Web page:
It’s that favorite time of year when the air grows crisp, wreaths and Christmas lights appear, families gather together as one, and folks gripe about their stupid plants.
“My stinking hydrangea won’t bloom.” “Do I have to prune my crummy crepe myrtle?” “Will moldy, 10-year-old bulbs I found in the garage still grow?” “My lousy pet badgers keep killing my grass.”
Fortunately, the Grump knows all and is here to alleviate your stress. The following answers to questions affecting commonly grown plants are 101% guaranteed correct or your whiskey back.
Question: “Several branches and trunks of my lilacs have started dying. I found small holes in the trunks and surmised they might have borers. My local garden center recommended spraying with insecticidal soap. What is your advice?”
Answer: Lilac borers are the larvae of clearwing moths that look like small wasps. The larvae bore into the trunks, tunnel around, and feed. Once inside, contact insecticides such as insecticidal soap are useless. What you need to do is apply an insecticide labeled for borers to the trunks in spring. Begin in mi-April and reapply 3 to 4 times at 3-week intervals. Be sure to follow label directions. If any of the trunks die, prune them off now and throw them out or burn them.
Bulbs Already Sprouting!
Question: “I planted daffodils, grape hyacinths, and crocus a few weeks ago and they’re already sending up foliage! I don’t want to lose these bulbs. Please tell me how to save them.”
Answer: Chill. No, not the bulbs, you. A number of bulbs, including grape hyacinths, spider lilies, and some kinds of daffodils, usually send up leaves in fall that stay all winter. Your bulbs will be just fine.
Bearded Iris Languishing!
Question: “I have bearded iris that don’t bloom. My soil is acidic and clay. Will adding lime help?”
Answer: It may, but it may not. Before liming, make sure your iris are growing in full sun and well-drained soil that contains lots of organic matter, such as chopped leaves, ground bark, composted manure, and peat moss. If your plants don’t have this, now is a good time to transplant them to a better spot. Plant them so the tops of the fleshy roots — rhizomes — are just barely beneath the soil surface. Feed them with bulb fertilizer in spring as soon as new growth starts.
Crepe Myrtles Looking Seedy!
Question: I want my crepe myrtles to grow into large trees, so it seems logical not to trim seed pods each year. Would it be better to let nature take its course?
Answer: There is no reason to prune off the old seed pods. Grumpy never prunes off his and, as you are well aware, Grumpy always does the correct thing.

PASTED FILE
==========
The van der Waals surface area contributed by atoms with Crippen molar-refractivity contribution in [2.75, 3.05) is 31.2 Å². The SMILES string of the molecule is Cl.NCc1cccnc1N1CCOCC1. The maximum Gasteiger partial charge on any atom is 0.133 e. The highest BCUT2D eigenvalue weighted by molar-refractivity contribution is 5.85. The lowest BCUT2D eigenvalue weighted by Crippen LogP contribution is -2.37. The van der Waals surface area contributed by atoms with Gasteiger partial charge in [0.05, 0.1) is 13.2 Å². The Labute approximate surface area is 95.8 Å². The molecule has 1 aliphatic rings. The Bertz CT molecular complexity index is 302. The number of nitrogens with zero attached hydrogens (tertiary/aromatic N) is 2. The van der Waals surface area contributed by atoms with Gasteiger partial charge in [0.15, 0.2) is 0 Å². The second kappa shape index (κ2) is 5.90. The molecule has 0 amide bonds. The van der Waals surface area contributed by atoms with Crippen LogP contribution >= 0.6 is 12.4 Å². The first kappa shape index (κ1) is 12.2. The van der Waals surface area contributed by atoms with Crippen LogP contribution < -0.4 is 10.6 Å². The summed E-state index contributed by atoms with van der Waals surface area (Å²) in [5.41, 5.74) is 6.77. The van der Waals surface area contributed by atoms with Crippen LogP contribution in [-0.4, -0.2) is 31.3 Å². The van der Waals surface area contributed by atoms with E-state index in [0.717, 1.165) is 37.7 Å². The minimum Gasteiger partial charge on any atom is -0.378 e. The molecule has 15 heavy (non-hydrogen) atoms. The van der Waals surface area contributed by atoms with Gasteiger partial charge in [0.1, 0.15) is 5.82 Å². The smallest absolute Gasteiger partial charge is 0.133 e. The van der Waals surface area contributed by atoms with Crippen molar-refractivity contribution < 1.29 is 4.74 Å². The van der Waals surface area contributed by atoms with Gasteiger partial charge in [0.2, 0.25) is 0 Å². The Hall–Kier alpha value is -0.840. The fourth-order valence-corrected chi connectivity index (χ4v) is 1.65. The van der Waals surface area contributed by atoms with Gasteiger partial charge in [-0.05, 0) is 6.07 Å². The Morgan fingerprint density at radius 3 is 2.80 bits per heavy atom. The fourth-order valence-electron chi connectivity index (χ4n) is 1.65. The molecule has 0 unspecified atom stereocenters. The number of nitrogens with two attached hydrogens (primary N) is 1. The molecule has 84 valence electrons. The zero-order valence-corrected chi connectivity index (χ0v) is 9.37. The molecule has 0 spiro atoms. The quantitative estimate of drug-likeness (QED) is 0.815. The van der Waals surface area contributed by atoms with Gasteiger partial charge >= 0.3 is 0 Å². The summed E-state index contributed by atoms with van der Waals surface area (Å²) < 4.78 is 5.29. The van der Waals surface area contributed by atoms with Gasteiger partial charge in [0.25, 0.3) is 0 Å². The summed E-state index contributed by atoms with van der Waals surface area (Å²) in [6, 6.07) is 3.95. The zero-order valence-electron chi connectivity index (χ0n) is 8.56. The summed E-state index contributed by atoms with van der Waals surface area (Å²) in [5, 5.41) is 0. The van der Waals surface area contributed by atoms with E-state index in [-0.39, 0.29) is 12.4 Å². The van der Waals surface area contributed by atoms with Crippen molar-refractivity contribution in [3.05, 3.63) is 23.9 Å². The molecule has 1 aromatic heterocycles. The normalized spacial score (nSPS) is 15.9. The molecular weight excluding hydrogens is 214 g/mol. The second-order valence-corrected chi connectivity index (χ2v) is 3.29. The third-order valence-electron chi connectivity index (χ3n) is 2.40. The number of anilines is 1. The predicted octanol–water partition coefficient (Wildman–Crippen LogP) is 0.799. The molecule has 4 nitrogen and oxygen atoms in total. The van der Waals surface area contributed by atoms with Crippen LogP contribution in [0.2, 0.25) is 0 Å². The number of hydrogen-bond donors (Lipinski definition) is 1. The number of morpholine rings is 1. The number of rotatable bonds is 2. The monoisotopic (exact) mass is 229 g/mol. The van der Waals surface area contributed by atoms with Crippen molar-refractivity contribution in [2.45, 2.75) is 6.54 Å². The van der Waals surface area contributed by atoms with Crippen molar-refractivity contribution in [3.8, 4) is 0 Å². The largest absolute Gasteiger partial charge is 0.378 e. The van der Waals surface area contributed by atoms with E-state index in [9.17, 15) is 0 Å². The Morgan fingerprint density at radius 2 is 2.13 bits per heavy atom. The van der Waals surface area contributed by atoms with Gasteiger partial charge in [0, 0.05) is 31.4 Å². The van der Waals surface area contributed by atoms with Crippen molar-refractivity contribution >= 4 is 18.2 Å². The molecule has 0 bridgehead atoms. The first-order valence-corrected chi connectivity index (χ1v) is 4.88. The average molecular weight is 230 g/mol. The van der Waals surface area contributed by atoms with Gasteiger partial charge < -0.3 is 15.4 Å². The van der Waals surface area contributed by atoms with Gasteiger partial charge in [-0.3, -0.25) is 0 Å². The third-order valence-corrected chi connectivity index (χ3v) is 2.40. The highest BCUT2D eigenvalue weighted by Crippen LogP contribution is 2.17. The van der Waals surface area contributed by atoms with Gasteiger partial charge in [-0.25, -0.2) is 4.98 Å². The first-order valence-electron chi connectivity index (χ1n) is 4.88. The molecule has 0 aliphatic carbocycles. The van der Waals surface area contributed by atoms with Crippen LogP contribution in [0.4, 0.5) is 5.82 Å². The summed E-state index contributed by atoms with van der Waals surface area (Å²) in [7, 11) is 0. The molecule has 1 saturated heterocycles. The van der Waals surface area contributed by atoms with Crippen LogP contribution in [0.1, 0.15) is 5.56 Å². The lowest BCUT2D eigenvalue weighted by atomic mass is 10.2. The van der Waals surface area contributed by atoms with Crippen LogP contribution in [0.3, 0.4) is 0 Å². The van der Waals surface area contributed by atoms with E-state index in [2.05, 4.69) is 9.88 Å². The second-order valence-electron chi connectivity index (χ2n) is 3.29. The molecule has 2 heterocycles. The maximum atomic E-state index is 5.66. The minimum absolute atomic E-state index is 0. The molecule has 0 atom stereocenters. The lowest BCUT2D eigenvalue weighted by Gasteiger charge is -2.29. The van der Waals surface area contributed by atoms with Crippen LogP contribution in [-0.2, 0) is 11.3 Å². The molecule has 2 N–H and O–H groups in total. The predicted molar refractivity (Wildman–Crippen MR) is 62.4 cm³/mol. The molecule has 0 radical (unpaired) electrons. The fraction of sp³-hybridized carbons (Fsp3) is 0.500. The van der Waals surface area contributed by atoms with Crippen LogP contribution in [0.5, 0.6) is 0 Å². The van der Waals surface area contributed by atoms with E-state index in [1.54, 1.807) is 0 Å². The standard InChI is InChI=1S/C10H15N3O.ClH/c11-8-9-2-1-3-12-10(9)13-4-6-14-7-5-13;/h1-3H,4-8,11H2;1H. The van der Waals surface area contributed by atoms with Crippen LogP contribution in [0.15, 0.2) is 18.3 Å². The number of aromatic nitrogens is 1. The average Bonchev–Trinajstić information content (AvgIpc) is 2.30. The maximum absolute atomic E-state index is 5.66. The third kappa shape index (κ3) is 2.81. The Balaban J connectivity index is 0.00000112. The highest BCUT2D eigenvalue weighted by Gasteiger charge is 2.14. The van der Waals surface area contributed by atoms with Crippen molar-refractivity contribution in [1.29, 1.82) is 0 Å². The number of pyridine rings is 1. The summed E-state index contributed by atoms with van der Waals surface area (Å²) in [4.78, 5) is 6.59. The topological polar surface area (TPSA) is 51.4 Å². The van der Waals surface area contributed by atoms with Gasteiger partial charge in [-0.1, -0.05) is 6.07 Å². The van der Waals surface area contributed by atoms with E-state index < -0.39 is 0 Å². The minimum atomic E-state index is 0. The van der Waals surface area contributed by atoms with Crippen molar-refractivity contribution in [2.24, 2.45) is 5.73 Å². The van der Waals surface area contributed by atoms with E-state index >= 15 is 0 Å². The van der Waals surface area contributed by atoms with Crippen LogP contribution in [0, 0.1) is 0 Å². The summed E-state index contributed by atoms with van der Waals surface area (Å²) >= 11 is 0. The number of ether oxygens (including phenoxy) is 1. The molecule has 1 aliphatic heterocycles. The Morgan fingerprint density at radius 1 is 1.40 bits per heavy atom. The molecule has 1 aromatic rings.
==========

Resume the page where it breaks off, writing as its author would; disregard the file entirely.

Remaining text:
Bradford Pear Getting Nekkid!
Question: Last fall, our Bradford pear lost its leaves earlier than usual and then this spring had only about 25% flowers and foliage. The arborist ruled out fire blight. Can this tree be saved or should we have someone cut it down?
Answer: Any number of things could cause this, from borers to herbicides applied to the lawn. The thing is, Grumpy thinks the tree is doing you a favor. Cut it down now and plant something else. Bradford pear is notoriously weak-wooded. It will easily get twice as big as it is now and then the first big windstorm will split it in half. Plus, you won’t be able to grow grass beneath it due to the dense shade. If it were me, I’d plant a dogwood, flowering cherry, redbud, or saucer magnolia.
Hydrangea Not Blooming!
Question: “I bought a dwarf pink hydrangea in 2003. It has grown into a lovely 4′ x 4′ shrub, but never blooms. It gets early morning sun. Any suggestions?”
Answer: There could be a couple of reasons. First, maybe it doesn’t get enough sun. More sun means more flowers. Second, cold winters or late spring frosts could be killing the flower buds, which aren’t as hardy as leaf buds. Hydrangeas that bloom on new growth, such as ‘Endless Summer,’ ‘All Summer Beauty,’ ‘Forever & Ever,’ and ‘Mini-Penny,’ don’t have this problem, because if flower buds formed last fall are killed, the plants still produce new flower buds in spring.
Azaleas Need Pruning!
Question: “We have mature azaleas in our front yard which, sadly, are pruned in such a manner that they look like giant pompoms. I would love to cut them back to let them grow more free-form. Is this wise or practical? ”
Answer: Don’t worry. Here’s what to do. After the azaleas finish blooming next spring, cut them back as far as you want. You can even cut them back to leafless stubs. That’s what Grumpy did with his overgrown azaleas this year. They looked pretty ugly for a couple of weeks, but then the stubs leafed out, the plants grew like mad, and now you’d never know they were pruned.